There are five stages of grief.
I remember being in middle school health class when I first learned about these stages, only to reiterate them in 10th grade health class by watching “We Are Marshall” and filling in a stupid work book. Grief is what you go through when someone — a friend, a family member, a pet — dies. Grief is worse when the person dies suddenly and unexpectedly. That’s what I learned in health class and wrote down on my assignment sheets.
As I’ve gone through this tumultuous year, I’ve learned first hand how bullshit Missouri public school health classes are.
Everything exploded when my dog died last August. I had spent the whole summer living back at home, taking a community college class, babysitting my sister, and living in denial that my dog Freckles was deteriorating. A week after I returned to school, I got the call from my mom. It was a Wednesday night and I had just returned home from my multimedia class. My mom was crying so hard she couldn’t finish telling me they had to put Freckles down. I hung up on her and texted my friends, asking them to come over for a game night because I couldn’t be alone.
That was the day my depression was realized. I made self-destructive decisions, I drank too much, I did everything I could to keep my friends close to me because I felt like they were drifting away from me. I saw three different therapists, started medications, stopped drinking, went out of my way to try to make new friends.
I’ve spent the last year and a half grieving. Not the loss of my dog, though I haven’t gotten over that, but I’ve been grieving the person I used to be.
I never thought I’d miss high school. And I don’t. Not really, anyway. I do, however, miss the person I used to be and the life I used to have — a solid group of friends who don’t judge me when I mess up, straight A’s in school, nights I’d spend bingeing “America’s Next Top Model” and “Teen Mom” with my mom. I long for the happiness and ease of these years. And I grieve them.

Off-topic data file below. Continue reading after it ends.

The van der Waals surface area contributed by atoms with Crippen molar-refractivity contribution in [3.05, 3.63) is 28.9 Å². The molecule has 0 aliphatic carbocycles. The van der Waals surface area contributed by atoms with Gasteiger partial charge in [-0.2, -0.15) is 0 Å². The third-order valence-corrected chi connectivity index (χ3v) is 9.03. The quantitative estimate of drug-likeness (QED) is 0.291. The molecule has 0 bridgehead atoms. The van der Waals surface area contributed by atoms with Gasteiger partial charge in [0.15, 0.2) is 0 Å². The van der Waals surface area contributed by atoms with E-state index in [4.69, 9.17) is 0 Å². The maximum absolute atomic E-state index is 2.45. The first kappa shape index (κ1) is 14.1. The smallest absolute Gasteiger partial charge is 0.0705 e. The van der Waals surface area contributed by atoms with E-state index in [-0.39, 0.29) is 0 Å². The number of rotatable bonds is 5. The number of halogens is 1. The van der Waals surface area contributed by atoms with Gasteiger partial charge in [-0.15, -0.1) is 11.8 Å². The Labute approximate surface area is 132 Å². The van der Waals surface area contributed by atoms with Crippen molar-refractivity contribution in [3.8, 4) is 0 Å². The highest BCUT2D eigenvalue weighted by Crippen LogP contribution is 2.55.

The five stages of grief. Denial. Anger. Bargaining. Depression. Acceptance.
If only they had come in that order for me, maybe I would be handling everything better instead of being stuck in the anger phase with denial and bargaining behind me and depression acting as a big umbrella I can’t get out from under. I hate being angry all the time.
I don’t do well with change. I don’t do well with ending friendships and moving on and leaving the past behind me. Sometimes I think I’ve accepted some loses, only to literally hear them through my walls and immediately revert back to stages two or four as I put in my headphones.
Recently, I was watching “The Lion King” with my roommates. I have seen that movie thousands of times since I was a little girl, so many times that I basically have the whole thing memorized. But this time, watching it was different. One scene stood out to me as being incredibly poignant; a scene that I had never really related to that much in previous viewings. It’s the one where Rafiki comes to Simba to help him come to terms with his past.
Rafiki hits Simba with his staff.
Simba: “Ow, geeze, what was that for?”
Rafiki: “It doesn’t matter, it’s in the past.”
Simba: “Yeah, but it still hurts.”
Rafiki: “Oh yes, the past can hurt. But the way I see it, you can either run from it or learn from it.”
For the past year and a half, and the past six months especially, I’ve been running. Running from my mistakes and blame and the repercussions and people who are mad at me. And I’m tired of running. I’m tired of bending over backwards in the hopes that other people will like me and forgive me. I’m tired of beating myself up. I’m tired of letting other people judge my self-worth. I’m tired of apologizing to other people for being who I am.
Maybe I’m moving closer to acceptance.